Block casting numbers can be found here along with the casting date code. This is a D2AE-CA block casting that was cast on February 17, 1972 (2F17) at the Cleveland foundry. When you see a date code stamped into the block, this indicates the engine’s date of assembly. (Image/Jim Smart)
These Xs and Ys are a mystery to this day with Ford buffs. As we understand it from at least two seasoned Ford engine builders, early 351C blocks did not have these letters. Block cracking issues were apparently solved by incorporating these letters into the valley as shown. It is believed by credible builders the letters were a stress reliever. (Image/Jim Smart)
The raised-deck 400 Cleveland block sports this raised boss at the front of the block for easy identification. The 400’s deck height is 10.297 inches compared with the 351C’s lower 9.206 inches to accommodate the longer 4.000 inch stroke. (Image/Jim Smart)
The 400 has larger 3.000 inch main journals compared with the 351C’s 2.750 inch mains. Ford did not do a 400 with four-bolt main caps. (Image/Jim Smart)
Side by side are the 400 (left) and 351C (right) blocks. The 400’s larger 3.000 inch main caps and journals are apparent here. This 351C block has four-bolt main caps, which were never available on the 400/351M. Most 351C blocks had two-bolt mains. (Image/Jim Smart)
Cleveland Bellhousing bolt patterns side by side. On the left is the 351C block with the small block Ford bell bolt pattern. On the right is the 400 with a 385 Series 429/460 bell bolt pattern. Early production 400s have both small block and big block bell bolt patterns. (Image/Jim Smart)
Wide cylinder heads with poly angle valves, small wedge chambers with good quench, and huge intake ports are what make the 351C so powerful. These small 64-67cc chambers deliver 11.0:1 compression. (Image/Jim Smart)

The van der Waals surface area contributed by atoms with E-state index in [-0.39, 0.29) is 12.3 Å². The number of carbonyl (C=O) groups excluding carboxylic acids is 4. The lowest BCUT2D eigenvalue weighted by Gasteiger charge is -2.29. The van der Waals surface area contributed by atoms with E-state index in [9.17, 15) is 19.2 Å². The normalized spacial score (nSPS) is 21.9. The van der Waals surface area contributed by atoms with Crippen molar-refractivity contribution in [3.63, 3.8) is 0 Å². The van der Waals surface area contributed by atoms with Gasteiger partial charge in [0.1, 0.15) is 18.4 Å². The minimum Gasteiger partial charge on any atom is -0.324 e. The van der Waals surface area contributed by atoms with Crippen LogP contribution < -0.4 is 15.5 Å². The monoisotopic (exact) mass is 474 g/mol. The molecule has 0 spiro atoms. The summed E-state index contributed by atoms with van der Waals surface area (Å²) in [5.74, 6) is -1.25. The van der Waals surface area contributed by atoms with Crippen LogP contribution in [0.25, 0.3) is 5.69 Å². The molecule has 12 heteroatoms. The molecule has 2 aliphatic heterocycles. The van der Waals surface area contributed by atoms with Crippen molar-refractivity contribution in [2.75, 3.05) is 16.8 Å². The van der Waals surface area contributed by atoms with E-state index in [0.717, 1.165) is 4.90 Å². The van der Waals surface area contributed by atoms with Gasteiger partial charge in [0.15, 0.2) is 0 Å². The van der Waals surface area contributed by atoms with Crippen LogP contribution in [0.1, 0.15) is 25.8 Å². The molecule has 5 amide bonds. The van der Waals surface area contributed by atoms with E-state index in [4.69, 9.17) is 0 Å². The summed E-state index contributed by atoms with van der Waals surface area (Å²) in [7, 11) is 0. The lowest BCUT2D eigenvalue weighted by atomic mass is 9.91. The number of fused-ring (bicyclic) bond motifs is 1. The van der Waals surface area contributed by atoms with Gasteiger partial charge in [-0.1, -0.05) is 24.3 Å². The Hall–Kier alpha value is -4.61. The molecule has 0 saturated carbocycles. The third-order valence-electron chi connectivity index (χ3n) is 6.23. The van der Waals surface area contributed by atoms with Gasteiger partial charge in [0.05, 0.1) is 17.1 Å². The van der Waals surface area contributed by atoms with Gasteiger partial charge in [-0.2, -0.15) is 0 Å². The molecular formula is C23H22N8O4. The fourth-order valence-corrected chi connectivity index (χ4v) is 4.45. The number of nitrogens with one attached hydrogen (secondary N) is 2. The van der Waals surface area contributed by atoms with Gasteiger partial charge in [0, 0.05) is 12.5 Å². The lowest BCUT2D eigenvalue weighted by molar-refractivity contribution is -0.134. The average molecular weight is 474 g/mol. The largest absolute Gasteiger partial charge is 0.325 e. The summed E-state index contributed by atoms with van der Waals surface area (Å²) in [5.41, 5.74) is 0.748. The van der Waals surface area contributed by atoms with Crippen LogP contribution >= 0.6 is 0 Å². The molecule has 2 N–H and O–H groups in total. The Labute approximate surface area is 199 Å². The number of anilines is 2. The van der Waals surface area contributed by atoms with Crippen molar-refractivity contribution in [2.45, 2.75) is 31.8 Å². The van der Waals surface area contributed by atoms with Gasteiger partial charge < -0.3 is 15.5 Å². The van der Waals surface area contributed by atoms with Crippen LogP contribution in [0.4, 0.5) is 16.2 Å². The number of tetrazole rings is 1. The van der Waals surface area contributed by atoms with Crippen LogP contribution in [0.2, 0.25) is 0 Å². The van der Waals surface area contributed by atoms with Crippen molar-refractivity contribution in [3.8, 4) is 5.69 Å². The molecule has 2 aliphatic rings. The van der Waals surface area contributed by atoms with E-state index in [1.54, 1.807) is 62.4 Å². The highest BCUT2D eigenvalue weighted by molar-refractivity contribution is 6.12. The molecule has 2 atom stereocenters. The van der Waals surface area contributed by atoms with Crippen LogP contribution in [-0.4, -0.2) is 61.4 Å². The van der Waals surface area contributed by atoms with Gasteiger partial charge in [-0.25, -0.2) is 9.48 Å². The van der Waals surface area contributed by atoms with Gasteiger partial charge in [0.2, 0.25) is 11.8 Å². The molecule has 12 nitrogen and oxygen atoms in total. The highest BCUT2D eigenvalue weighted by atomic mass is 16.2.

The 351C-4V head was engineered for high revs hence these huge drive-through intake ports. This cylinder head casting, aside from cooling passage differences, is also the 1969-70 BOSS 302 head. Because the 351C has a dry intake manifold, coolant doesn’t flow through the intake manifold. The BOSS 302’s intake manifold channels coolant and, thus, has different cooling passages. (Image/Jim Smart)
A closer look at the 4V chamber helps explain why this is the best head for high rpm use with larger intake and exhaust valves. (Image/Jim Smart)
A 351C-4V intake manifold gasket on a 2V head demonstrates the size difference between the 2V intake port and the 4V. The 2V intake port gives you velocity at low- to mid-range rpm for the street. The huge 4V ports give you torque and horsepower at high rpm. (Image/Jim Smart)
The 351C-2V cylinder head’s open 70-77cc chamber offers poor quench and is prone to detonation. It makes these engines hard to start on a hot day. The 1973-74 351C-4V head has this same open chamber, which is easily the worst pick of all the Cleveland heads due to the open chamber and large intake ports. (Image/Jim Smart)
Cleveland engines have never been strong on exhaust scavenging due to the very nature of these cramped exhaust ports. This is a 2V cylinder head, which suffers terribly from poor scavenging. (Image/Jim Smart)